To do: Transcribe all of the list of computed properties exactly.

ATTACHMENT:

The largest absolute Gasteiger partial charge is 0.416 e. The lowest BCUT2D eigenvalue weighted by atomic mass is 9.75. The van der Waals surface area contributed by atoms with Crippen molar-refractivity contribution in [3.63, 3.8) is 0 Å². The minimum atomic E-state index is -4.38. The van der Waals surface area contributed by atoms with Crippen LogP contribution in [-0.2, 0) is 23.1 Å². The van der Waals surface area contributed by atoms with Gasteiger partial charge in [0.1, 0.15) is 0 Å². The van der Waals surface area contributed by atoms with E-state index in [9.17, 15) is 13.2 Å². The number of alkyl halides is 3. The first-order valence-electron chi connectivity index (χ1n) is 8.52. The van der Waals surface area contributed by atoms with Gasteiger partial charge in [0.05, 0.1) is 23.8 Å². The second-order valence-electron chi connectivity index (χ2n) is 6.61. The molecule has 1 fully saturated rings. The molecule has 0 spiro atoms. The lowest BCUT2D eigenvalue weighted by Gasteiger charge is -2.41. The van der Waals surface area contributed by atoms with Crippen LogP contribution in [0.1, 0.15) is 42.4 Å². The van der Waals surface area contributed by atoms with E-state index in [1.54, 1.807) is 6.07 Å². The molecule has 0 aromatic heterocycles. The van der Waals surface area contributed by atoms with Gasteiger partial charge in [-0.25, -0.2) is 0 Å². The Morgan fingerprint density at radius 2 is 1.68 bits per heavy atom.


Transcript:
The largest absolute Gasteiger partial charge is 0.416 e. The lowest BCUT2D eigenvalue weighted by atomic mass is 9.75. The van der Waals surface area contributed by atoms with Crippen molar-refractivity contribution in [3.63, 3.8) is 0 Å². The minimum atomic E-state index is -4.38. The van der Waals surface area contributed by atoms with Crippen LogP contribution in [-0.2, 0) is 23.1 Å². The van der Waals surface area contributed by atoms with Gasteiger partial charge in [0.1, 0.15) is 0 Å². The van der Waals surface area contributed by atoms with E-state index in [9.17, 15) is 13.2 Å². The number of alkyl halides is 3. The first-order valence-electron chi connectivity index (χ1n) is 8.52. The van der Waals surface area contributed by atoms with Gasteiger partial charge in [0.05, 0.1) is 23.8 Å². The second-order valence-electron chi connectivity index (χ2n) is 6.61. The molecule has 1 fully saturated rings. The molecule has 0 spiro atoms. The lowest BCUT2D eigenvalue weighted by Gasteiger charge is -2.41. The van der Waals surface area contributed by atoms with Crippen LogP contribution in [0.1, 0.15) is 42.4 Å². The van der Waals surface area contributed by atoms with E-state index in [1.54, 1.807) is 6.07 Å². The molecule has 0 aromatic heterocycles. The van der Waals surface area contributed by atoms with Gasteiger partial charge in [-0.25, -0.2) is 0 Å². The Morgan fingerprint density at radius 2 is 1.68 bits per heavy atom.